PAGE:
Applied Water Science
Microalgae, Biosorption, Heavy metals, Biomass, Nitrogen depletion
Neochloris minuta and Neochloris alveolaris grown in nitrogen-rich (+ N) and nitrogen-depleted (-N) media were tested for their heavy metal maximum biosorption capacities (qmax) and adsorption percent efficiencies (R%). By removing nitrogen from the growth media, both algal species showed an increase in their lipid content and a decrease in their protein content. Langmuir and Freundlich adsorption isotherms were used to determine the qmax and adsorption efficiencies of the + N and −N algae in the recovery of Pb2+, Cd2+, Zn2+, Cu2+, and Ni2+. When comparing the two types of algae, N. alveolaris showed the highest adsorption capacities for all five metals either in + N or -N media. The maximum adsorption efficiency percentage of the lowest concentration metal ions for N. alveolaris was 87.10% for Pb2+, 64.98% for Cd2+, 59.50% for Zn2+, 60.08% for Cu2+, and 50.61% for Ni2+. In both algae, nitrogen depletion (-N) caused an increase in the qmax values for Zn2+ and Cu2+. Additionally, the qmax of N. minuta for Cd2+, Zn2+, Cu2+ and Ni2+ increased by the nitrogen depletion demonstrating that the treatment can be applied to improve the biosorption capacity of a particular alga for multiple heavy metals. The biosorption capacity for these algae for heavy metals was also discussed in terms of their biomass compositions and the type of hard or soft metal acid based on the Pearson theory of Hard and Soft, Acid and Bases (HSAB).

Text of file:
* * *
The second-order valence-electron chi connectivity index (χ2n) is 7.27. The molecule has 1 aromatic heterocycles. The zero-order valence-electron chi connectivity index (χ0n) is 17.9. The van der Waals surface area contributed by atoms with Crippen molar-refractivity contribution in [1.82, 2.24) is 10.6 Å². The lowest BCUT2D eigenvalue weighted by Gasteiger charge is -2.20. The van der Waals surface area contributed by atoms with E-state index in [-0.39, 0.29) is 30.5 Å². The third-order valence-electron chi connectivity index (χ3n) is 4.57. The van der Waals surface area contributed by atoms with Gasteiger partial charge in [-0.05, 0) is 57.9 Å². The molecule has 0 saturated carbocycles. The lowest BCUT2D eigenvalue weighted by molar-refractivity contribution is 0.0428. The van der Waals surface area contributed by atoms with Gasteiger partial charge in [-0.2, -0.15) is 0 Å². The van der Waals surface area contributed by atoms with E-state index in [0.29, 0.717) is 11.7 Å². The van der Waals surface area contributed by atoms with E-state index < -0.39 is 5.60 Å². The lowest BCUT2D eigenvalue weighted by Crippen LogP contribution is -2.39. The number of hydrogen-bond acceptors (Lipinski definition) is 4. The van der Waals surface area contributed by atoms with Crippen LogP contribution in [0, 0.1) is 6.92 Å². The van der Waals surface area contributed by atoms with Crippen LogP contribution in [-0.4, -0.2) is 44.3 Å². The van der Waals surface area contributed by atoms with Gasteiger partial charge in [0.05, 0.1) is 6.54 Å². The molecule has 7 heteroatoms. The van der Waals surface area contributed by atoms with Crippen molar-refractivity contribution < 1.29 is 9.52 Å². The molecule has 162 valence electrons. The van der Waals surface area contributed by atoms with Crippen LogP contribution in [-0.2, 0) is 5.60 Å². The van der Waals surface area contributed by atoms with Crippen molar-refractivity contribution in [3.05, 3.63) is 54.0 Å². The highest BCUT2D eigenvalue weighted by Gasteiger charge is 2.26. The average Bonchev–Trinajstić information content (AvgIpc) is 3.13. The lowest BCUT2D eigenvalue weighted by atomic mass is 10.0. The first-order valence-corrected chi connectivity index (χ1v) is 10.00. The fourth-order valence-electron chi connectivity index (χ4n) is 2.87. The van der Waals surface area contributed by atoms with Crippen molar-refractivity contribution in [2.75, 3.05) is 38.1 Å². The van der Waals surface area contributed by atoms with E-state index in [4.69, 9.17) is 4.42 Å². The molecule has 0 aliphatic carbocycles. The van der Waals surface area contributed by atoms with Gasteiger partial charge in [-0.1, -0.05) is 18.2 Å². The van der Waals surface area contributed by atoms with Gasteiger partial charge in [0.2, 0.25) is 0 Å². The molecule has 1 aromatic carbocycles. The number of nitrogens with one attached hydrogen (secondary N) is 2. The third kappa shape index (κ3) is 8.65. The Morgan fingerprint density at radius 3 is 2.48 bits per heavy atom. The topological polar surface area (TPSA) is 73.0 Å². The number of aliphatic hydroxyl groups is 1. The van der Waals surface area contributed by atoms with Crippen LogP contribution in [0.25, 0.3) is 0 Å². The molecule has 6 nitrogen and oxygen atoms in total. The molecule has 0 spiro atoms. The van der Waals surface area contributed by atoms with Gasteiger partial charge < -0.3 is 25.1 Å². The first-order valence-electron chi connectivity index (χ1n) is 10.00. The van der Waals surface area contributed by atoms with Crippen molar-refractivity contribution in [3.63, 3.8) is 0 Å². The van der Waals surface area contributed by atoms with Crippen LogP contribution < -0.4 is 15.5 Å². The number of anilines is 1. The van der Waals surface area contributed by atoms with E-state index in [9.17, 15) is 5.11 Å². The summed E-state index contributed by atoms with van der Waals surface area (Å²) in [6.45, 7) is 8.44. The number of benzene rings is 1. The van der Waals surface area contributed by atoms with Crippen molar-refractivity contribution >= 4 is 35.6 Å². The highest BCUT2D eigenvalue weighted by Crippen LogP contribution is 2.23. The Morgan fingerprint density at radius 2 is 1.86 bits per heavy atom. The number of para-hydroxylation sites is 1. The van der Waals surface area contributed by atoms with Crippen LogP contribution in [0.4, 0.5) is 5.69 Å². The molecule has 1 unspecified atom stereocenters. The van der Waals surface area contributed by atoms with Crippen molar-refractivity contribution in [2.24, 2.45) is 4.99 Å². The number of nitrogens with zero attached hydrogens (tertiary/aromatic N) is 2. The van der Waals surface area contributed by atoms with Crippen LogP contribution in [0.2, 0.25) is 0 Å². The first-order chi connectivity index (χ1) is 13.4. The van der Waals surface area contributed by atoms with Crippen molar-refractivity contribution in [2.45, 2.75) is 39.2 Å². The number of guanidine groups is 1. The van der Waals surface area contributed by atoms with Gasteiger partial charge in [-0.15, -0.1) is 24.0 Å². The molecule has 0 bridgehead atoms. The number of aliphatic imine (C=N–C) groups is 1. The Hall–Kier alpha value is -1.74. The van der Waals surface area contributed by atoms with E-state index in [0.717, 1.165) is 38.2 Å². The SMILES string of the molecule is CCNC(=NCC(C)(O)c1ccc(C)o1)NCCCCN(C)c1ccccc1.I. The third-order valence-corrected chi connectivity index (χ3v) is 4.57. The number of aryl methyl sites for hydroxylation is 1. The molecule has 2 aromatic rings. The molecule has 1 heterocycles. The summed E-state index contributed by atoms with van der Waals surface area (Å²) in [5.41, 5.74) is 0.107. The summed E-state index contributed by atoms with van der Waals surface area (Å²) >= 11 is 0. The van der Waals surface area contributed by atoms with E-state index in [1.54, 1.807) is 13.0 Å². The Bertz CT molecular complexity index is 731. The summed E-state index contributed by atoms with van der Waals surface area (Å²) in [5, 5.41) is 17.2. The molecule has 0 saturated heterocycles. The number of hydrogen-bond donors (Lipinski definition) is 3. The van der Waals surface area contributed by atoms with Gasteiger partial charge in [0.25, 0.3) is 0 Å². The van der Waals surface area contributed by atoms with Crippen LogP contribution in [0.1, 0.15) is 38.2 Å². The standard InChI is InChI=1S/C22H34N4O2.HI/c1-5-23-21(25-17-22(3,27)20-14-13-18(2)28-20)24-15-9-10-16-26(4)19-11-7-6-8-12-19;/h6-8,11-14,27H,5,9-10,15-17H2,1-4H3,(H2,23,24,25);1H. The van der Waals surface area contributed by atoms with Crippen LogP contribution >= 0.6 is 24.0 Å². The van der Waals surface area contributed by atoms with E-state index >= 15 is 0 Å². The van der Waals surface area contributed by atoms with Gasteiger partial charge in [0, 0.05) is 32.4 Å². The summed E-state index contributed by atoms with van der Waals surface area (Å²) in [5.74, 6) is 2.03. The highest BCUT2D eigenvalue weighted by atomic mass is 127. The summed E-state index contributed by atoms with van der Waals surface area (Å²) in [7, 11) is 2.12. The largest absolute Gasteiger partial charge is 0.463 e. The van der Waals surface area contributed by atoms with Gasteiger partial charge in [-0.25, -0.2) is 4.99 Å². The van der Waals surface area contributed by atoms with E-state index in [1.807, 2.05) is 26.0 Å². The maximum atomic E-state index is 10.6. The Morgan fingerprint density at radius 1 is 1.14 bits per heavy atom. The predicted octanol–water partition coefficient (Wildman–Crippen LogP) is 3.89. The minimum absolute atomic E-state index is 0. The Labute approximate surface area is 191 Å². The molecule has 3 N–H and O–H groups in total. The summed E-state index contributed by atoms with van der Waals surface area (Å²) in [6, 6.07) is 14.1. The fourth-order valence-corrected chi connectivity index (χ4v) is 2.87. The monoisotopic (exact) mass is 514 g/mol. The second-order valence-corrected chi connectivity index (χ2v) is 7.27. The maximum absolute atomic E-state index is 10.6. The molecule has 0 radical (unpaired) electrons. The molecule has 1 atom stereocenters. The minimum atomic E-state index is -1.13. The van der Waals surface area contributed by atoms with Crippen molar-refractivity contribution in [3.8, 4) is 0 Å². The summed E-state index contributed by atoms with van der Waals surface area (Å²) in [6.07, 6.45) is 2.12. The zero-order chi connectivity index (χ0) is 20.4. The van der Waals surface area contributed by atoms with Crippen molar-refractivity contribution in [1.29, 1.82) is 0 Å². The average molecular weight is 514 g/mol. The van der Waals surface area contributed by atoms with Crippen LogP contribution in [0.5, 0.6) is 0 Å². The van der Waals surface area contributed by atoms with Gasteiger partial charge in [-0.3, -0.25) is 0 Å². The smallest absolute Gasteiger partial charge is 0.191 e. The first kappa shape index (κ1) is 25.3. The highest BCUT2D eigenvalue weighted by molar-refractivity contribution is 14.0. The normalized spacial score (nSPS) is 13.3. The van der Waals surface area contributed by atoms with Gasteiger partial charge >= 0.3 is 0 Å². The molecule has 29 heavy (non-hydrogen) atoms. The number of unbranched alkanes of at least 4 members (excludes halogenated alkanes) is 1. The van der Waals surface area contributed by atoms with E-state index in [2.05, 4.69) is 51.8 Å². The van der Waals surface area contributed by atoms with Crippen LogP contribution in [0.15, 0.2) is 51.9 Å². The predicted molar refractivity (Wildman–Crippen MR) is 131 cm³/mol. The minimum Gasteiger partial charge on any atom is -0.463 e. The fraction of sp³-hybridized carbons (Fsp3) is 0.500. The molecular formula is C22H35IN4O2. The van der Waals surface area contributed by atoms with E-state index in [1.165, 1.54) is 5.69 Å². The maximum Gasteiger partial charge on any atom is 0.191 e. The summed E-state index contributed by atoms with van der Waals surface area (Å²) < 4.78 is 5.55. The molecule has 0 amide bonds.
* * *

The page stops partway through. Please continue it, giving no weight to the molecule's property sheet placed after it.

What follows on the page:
Creative Commons License
This work is licensed under a Creative Commons Attribution 4.0 International License.
Giarikos, D., Brown, J., Razeghifard, R., Vo, D., Castillo, A., Nagabandi, N., Gaffney, J., Zelden, M., Antakshinova, A., Rodriguez, S., & Muhammad, S. (2021). Effects of nitrogen depletion on the biosorption capacities of Neochloris minuta and Neochloris alveolaris for five heavy metals. Applied Water Science, 11, (39), 1 - 19. https://doi.org/10.1007/s13201-021-01363-y. Retrieved from https://nsuworks.nova.edu/cnso_chemphys_facarticles/283